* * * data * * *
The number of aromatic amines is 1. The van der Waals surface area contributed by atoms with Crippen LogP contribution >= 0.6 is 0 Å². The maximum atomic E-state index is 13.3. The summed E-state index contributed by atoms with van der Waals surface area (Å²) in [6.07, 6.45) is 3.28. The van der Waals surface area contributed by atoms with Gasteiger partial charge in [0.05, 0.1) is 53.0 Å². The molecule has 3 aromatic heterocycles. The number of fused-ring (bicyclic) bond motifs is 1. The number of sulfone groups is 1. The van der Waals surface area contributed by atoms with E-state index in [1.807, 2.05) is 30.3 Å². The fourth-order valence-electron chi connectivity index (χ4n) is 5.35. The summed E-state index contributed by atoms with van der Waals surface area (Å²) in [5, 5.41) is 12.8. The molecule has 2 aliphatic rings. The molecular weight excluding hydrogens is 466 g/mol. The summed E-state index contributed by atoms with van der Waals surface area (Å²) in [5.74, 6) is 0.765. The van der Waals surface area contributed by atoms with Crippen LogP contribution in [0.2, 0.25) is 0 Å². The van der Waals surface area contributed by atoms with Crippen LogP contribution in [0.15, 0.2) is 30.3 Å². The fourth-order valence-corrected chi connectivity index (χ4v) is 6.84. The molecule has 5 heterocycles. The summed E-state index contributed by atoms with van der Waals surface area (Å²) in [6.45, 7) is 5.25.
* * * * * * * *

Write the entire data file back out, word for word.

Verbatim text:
The number of aromatic amines is 1. The van der Waals surface area contributed by atoms with Crippen LogP contribution >= 0.6 is 0 Å². The maximum atomic E-state index is 13.3. The summed E-state index contributed by atoms with van der Waals surface area (Å²) in [6.07, 6.45) is 3.28. The van der Waals surface area contributed by atoms with Gasteiger partial charge in [0.05, 0.1) is 53.0 Å². The molecule has 3 aromatic heterocycles. The number of fused-ring (bicyclic) bond motifs is 1. The number of sulfone groups is 1. The van der Waals surface area contributed by atoms with E-state index in [1.807, 2.05) is 30.3 Å². The fourth-order valence-electron chi connectivity index (χ4n) is 5.35. The summed E-state index contributed by atoms with van der Waals surface area (Å²) in [5, 5.41) is 12.8. The molecule has 2 aliphatic rings. The molecular weight excluding hydrogens is 466 g/mol. The summed E-state index contributed by atoms with van der Waals surface area (Å²) in [5.74, 6) is 0.765. The van der Waals surface area contributed by atoms with Crippen LogP contribution in [0.2, 0.25) is 0 Å². The van der Waals surface area contributed by atoms with Crippen LogP contribution in [0.15, 0.2) is 30.3 Å². The fourth-order valence-corrected chi connectivity index (χ4v) is 6.84. The molecule has 5 heterocycles. The summed E-state index contributed by atoms with van der Waals surface area (Å²) in [6.45, 7) is 5.25.